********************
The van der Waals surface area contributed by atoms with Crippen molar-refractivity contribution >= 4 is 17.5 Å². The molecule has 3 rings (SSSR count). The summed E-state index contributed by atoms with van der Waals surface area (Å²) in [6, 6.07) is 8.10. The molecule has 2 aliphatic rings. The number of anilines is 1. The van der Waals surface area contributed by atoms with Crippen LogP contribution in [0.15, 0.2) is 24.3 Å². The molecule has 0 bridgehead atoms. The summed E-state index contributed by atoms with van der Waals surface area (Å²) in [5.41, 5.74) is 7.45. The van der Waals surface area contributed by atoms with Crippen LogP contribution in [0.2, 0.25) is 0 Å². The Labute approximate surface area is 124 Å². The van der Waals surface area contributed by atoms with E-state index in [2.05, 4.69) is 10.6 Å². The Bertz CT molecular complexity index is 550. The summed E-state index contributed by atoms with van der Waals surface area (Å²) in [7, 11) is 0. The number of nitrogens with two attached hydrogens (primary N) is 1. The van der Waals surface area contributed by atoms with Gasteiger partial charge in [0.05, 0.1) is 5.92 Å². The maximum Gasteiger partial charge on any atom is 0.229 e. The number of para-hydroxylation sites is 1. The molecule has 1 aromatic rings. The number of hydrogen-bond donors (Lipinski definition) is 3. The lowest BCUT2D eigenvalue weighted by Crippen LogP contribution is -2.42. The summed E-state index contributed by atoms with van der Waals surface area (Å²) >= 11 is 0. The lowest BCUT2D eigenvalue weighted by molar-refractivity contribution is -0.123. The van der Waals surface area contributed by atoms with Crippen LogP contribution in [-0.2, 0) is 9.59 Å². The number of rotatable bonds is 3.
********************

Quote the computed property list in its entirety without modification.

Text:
The van der Waals surface area contributed by atoms with Crippen molar-refractivity contribution >= 4 is 17.5 Å². The molecule has 3 rings (SSSR count). The summed E-state index contributed by atoms with van der Waals surface area (Å²) in [6, 6.07) is 8.10. The molecule has 2 aliphatic rings. The number of anilines is 1. The van der Waals surface area contributed by atoms with Crippen LogP contribution in [0.15, 0.2) is 24.3 Å². The molecule has 0 bridgehead atoms. The summed E-state index contributed by atoms with van der Waals surface area (Å²) in [5.41, 5.74) is 7.45. The van der Waals surface area contributed by atoms with Crippen LogP contribution in [0.2, 0.25) is 0 Å². The Labute approximate surface area is 124 Å². The van der Waals surface area contributed by atoms with E-state index in [2.05, 4.69) is 10.6 Å². The Bertz CT molecular complexity index is 550. The summed E-state index contributed by atoms with van der Waals surface area (Å²) in [7, 11) is 0. The number of nitrogens with two attached hydrogens (primary N) is 1. The van der Waals surface area contributed by atoms with Gasteiger partial charge in [0.05, 0.1) is 5.92 Å². The maximum Gasteiger partial charge on any atom is 0.229 e. The number of para-hydroxylation sites is 1. The molecule has 1 aromatic rings. The number of hydrogen-bond donors (Lipinski definition) is 3. The lowest BCUT2D eigenvalue weighted by Crippen LogP contribution is -2.42. The summed E-state index contributed by atoms with van der Waals surface area (Å²) >= 11 is 0. The lowest BCUT2D eigenvalue weighted by molar-refractivity contribution is -0.123. The van der Waals surface area contributed by atoms with Crippen LogP contribution in [-0.2, 0) is 9.59 Å². The number of rotatable bonds is 3.